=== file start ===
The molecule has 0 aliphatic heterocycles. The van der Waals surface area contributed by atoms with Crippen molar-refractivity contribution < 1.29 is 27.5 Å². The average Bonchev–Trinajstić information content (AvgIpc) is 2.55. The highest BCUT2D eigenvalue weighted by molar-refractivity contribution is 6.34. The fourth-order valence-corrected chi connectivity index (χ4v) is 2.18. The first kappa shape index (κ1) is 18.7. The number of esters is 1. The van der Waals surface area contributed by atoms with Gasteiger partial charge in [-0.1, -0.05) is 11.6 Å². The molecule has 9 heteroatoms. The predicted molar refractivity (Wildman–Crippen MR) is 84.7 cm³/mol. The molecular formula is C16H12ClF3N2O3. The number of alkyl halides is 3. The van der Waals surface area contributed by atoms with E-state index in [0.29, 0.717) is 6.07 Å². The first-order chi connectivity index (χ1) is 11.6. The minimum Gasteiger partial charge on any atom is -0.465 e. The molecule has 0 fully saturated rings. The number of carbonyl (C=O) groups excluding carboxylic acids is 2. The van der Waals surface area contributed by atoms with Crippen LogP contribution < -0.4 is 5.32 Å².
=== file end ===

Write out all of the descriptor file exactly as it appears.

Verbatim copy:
The molecule has 0 aliphatic heterocycles. The van der Waals surface area contributed by atoms with Crippen molar-refractivity contribution < 1.29 is 27.5 Å². The average Bonchev–Trinajstić information content (AvgIpc) is 2.55. The highest BCUT2D eigenvalue weighted by molar-refractivity contribution is 6.34. The fourth-order valence-corrected chi connectivity index (χ4v) is 2.18. The first kappa shape index (κ1) is 18.7. The number of esters is 1. The van der Waals surface area contributed by atoms with Gasteiger partial charge in [-0.1, -0.05) is 11.6 Å². The molecule has 9 heteroatoms. The predicted molar refractivity (Wildman–Crippen MR) is 84.7 cm³/mol. The molecular formula is C16H12ClF3N2O3. The number of alkyl halides is 3. The van der Waals surface area contributed by atoms with E-state index in [0.29, 0.717) is 6.07 Å². The first-order chi connectivity index (χ1) is 11.6. The minimum Gasteiger partial charge on any atom is -0.465 e. The molecule has 0 fully saturated rings. The number of carbonyl (C=O) groups excluding carboxylic acids is 2. The van der Waals surface area contributed by atoms with Crippen LogP contribution < -0.4 is 5.32 Å².